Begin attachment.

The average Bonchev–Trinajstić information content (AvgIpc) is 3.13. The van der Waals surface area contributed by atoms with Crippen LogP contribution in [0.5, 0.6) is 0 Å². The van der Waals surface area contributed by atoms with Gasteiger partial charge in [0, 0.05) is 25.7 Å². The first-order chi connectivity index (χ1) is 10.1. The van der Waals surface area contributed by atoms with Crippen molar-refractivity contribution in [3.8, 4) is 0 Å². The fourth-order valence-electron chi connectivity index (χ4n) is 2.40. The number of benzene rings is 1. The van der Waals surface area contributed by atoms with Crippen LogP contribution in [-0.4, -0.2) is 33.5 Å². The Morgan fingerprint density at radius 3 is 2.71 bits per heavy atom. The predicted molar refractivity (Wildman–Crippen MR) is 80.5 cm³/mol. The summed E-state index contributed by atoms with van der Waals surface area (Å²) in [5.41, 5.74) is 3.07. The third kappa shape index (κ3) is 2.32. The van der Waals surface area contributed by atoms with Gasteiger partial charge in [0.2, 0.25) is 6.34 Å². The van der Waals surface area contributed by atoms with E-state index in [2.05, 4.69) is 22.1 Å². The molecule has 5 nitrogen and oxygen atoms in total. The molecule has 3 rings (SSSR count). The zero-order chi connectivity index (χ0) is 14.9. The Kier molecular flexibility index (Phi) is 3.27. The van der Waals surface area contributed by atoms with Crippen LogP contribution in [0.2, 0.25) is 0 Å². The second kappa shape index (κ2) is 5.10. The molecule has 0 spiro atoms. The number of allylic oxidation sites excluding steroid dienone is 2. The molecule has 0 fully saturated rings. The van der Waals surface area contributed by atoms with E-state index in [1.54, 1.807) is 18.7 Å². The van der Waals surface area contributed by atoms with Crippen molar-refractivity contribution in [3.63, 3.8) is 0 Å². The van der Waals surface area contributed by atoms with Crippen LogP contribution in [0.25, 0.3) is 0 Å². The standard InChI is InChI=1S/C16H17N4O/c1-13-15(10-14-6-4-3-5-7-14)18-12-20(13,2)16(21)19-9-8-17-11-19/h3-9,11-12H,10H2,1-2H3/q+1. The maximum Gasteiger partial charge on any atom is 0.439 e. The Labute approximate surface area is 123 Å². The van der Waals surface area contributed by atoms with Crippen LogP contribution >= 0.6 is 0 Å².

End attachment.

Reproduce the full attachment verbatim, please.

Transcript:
The average Bonchev–Trinajstić information content (AvgIpc) is 3.13. The van der Waals surface area contributed by atoms with Crippen LogP contribution in [0.5, 0.6) is 0 Å². The van der Waals surface area contributed by atoms with Gasteiger partial charge in [0, 0.05) is 25.7 Å². The first-order chi connectivity index (χ1) is 10.1. The van der Waals surface area contributed by atoms with Crippen molar-refractivity contribution in [3.8, 4) is 0 Å². The fourth-order valence-electron chi connectivity index (χ4n) is 2.40. The number of benzene rings is 1. The van der Waals surface area contributed by atoms with Crippen LogP contribution in [-0.4, -0.2) is 33.5 Å². The Morgan fingerprint density at radius 3 is 2.71 bits per heavy atom. The predicted molar refractivity (Wildman–Crippen MR) is 80.5 cm³/mol. The summed E-state index contributed by atoms with van der Waals surface area (Å²) in [5.41, 5.74) is 3.07. The third kappa shape index (κ3) is 2.32. The van der Waals surface area contributed by atoms with Gasteiger partial charge in [0.2, 0.25) is 6.34 Å². The van der Waals surface area contributed by atoms with E-state index in [2.05, 4.69) is 22.1 Å². The molecule has 5 nitrogen and oxygen atoms in total. The molecule has 3 rings (SSSR count). The zero-order chi connectivity index (χ0) is 14.9. The Kier molecular flexibility index (Phi) is 3.27. The van der Waals surface area contributed by atoms with Crippen LogP contribution in [0.2, 0.25) is 0 Å². The second kappa shape index (κ2) is 5.10. The molecule has 0 spiro atoms. The number of allylic oxidation sites excluding steroid dienone is 2. The molecule has 0 fully saturated rings. The van der Waals surface area contributed by atoms with E-state index in [1.54, 1.807) is 18.7 Å². The van der Waals surface area contributed by atoms with Crippen molar-refractivity contribution in [3.63, 3.8) is 0 Å². The van der Waals surface area contributed by atoms with Crippen LogP contribution in [0.25, 0.3) is 0 Å². The standard InChI is InChI=1S/C16H17N4O/c1-13-15(10-14-6-4-3-5-7-14)18-12-20(13,2)16(21)19-9-8-17-11-19/h3-9,11-12H,10H2,1-2H3/q+1. The maximum Gasteiger partial charge on any atom is 0.439 e. The Labute approximate surface area is 123 Å². The van der Waals surface area contributed by atoms with Crippen LogP contribution >= 0.6 is 0 Å².